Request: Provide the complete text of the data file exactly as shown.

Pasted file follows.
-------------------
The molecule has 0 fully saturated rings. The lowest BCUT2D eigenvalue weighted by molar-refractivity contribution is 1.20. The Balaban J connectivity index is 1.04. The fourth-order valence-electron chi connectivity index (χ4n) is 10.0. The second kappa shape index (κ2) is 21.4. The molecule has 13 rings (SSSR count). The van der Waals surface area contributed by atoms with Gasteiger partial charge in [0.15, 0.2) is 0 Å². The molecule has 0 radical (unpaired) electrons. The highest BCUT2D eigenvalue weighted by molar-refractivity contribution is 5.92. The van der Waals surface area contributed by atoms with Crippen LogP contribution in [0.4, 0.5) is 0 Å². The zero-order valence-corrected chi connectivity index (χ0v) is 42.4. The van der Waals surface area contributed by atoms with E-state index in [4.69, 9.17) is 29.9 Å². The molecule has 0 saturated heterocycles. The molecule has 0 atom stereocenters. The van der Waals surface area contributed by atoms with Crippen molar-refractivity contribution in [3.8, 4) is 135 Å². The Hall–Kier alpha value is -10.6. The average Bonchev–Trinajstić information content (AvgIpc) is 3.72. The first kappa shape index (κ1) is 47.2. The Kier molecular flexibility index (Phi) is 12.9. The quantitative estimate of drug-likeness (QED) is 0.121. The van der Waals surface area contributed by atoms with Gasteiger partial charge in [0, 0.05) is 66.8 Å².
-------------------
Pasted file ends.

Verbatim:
The molecule has 0 fully saturated rings. The lowest BCUT2D eigenvalue weighted by molar-refractivity contribution is 1.20. The Balaban J connectivity index is 1.04. The fourth-order valence-electron chi connectivity index (χ4n) is 10.0. The second kappa shape index (κ2) is 21.4. The molecule has 13 rings (SSSR count). The van der Waals surface area contributed by atoms with Gasteiger partial charge in [0.15, 0.2) is 0 Å². The molecule has 0 radical (unpaired) electrons. The highest BCUT2D eigenvalue weighted by molar-refractivity contribution is 5.92. The van der Waals surface area contributed by atoms with Crippen LogP contribution in [0.4, 0.5) is 0 Å². The zero-order valence-corrected chi connectivity index (χ0v) is 42.4. The van der Waals surface area contributed by atoms with E-state index in [4.69, 9.17) is 29.9 Å². The molecule has 0 saturated heterocycles. The molecule has 0 atom stereocenters. The van der Waals surface area contributed by atoms with Crippen molar-refractivity contribution in [3.8, 4) is 135 Å². The Hall–Kier alpha value is -10.6. The average Bonchev–Trinajstić information content (AvgIpc) is 3.72. The first kappa shape index (κ1) is 47.2. The Kier molecular flexibility index (Phi) is 12.9. The quantitative estimate of drug-likeness (QED) is 0.121. The van der Waals surface area contributed by atoms with Gasteiger partial charge in [0, 0.05) is 66.8 Å².